On day 1 of the first stage, all monkeys received 10 blocks of trials, and over a mean period of 4 d the number of trials in each daily session was increased until all monkeys received 50 blocks per day. The session terminated only when the monkey had made a final correct response, which triggered the automated lunchbox to open immediately and deliver the animal's daily diet. Training in each stage ended when a criterion of 90% correct responses was attained in a single session. The experiment lasted until all six stages had been completed by all animals.
The measure used was the number of errors taken by monkeys to reach the criterion of 90% correct in a single session. In the analysis described below, species of monkey was included as a factor. There were no significant effects of species, and no significant interactions with species. Hence it is clear that neither the slightly differing training history, nor the species of monkey had a significant effect on results.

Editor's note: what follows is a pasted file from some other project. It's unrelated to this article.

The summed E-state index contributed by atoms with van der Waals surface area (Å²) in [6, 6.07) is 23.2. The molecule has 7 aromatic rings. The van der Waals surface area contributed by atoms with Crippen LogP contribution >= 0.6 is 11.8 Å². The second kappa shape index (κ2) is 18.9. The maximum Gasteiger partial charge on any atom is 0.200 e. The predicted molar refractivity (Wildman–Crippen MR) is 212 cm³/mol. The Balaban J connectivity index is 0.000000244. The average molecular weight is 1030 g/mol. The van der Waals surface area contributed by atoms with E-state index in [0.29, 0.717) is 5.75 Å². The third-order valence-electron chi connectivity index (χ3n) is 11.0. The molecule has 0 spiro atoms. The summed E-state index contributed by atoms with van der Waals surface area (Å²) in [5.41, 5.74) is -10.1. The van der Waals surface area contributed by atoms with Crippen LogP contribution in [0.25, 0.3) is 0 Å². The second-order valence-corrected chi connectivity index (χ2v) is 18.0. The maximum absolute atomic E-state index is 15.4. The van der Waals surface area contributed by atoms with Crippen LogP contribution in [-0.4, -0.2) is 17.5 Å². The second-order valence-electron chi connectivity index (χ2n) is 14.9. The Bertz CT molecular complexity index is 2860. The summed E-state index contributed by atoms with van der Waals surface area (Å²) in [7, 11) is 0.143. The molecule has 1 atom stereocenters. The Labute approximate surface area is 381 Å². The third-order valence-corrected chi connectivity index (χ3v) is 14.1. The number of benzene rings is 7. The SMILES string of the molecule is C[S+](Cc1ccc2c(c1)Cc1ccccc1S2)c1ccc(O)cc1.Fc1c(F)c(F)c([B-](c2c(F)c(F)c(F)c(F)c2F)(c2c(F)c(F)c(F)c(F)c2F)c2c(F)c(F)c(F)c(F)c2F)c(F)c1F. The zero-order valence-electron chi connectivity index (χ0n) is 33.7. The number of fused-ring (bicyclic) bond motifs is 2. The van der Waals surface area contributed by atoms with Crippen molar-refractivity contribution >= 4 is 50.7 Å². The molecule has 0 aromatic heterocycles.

The overall results of the experiment are presented in Table 2, and graphically in Figure 2. In the initial acquisition stage, control and fornix animals did not differ significantly in the number of errors committed in the task (t = 1.067; df = 10; p = 0.311). This indicates that fornix transection does not impair concurrent object discrimination learning before a demand on temporal context is introduced to the task, in agreement with previous findings (Moss et al., 1981; Gaffan, 1994b).
In the five reassigned stages, however, the monkeys with fornix lesions made significantly more errors relative to controls in learning the discriminations. ANOVA performed on the errors to criterion for R1–R5 showed a significant group effect (F(1,9) = 11.2; p = 0.010). There was no significant effect of the five different stages (F < 1) and no interaction between group and stage (F < 1). Importantly, comparison of the difference in errors between the acquisition stage and the mean of the five reassignment stages revealed a significant effect of lesion (F(1,9) = 3.667; one-tailed p = 0.046), supporting the prediction that monkeys with fornix transection would commit significantly more errors in the reassignment stages relative to the acquisition stage.